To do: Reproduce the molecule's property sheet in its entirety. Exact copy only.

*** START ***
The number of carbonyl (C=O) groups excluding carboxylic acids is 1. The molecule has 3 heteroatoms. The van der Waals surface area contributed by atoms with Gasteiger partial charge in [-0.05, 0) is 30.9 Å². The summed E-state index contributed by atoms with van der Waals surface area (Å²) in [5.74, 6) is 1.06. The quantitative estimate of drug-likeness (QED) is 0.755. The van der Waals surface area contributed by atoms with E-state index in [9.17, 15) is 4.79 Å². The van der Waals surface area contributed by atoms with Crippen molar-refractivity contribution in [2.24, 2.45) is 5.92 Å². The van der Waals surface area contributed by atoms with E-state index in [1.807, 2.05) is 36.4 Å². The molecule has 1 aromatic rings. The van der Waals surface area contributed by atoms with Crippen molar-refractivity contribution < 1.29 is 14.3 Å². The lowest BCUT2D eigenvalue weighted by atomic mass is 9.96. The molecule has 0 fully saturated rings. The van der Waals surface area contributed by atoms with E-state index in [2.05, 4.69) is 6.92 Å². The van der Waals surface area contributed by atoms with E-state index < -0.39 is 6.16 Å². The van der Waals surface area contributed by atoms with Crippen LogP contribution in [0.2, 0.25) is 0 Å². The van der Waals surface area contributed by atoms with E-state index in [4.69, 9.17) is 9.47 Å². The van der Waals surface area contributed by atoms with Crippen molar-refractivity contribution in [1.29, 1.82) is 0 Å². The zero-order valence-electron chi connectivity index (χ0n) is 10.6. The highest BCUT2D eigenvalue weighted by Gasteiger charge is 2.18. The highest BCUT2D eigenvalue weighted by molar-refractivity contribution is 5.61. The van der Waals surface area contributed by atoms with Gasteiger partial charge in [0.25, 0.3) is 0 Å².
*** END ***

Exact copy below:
The number of carbonyl (C=O) groups excluding carboxylic acids is 1. The molecule has 3 heteroatoms. The van der Waals surface area contributed by atoms with Gasteiger partial charge in [-0.05, 0) is 30.9 Å². The summed E-state index contributed by atoms with van der Waals surface area (Å²) in [5.74, 6) is 1.06. The quantitative estimate of drug-likeness (QED) is 0.755. The van der Waals surface area contributed by atoms with E-state index in [9.17, 15) is 4.79 Å². The van der Waals surface area contributed by atoms with Crippen molar-refractivity contribution in [2.24, 2.45) is 5.92 Å². The van der Waals surface area contributed by atoms with E-state index in [1.807, 2.05) is 36.4 Å². The molecule has 1 aromatic rings. The van der Waals surface area contributed by atoms with Crippen molar-refractivity contribution < 1.29 is 14.3 Å². The lowest BCUT2D eigenvalue weighted by atomic mass is 9.96. The molecule has 0 fully saturated rings. The van der Waals surface area contributed by atoms with E-state index in [2.05, 4.69) is 6.92 Å². The van der Waals surface area contributed by atoms with E-state index < -0.39 is 6.16 Å². The van der Waals surface area contributed by atoms with Crippen LogP contribution in [0.2, 0.25) is 0 Å². The van der Waals surface area contributed by atoms with E-state index in [4.69, 9.17) is 9.47 Å². The van der Waals surface area contributed by atoms with Crippen molar-refractivity contribution in [1.29, 1.82) is 0 Å². The zero-order valence-electron chi connectivity index (χ0n) is 10.6. The highest BCUT2D eigenvalue weighted by Gasteiger charge is 2.18. The highest BCUT2D eigenvalue weighted by molar-refractivity contribution is 5.61. The van der Waals surface area contributed by atoms with Gasteiger partial charge in [0.25, 0.3) is 0 Å².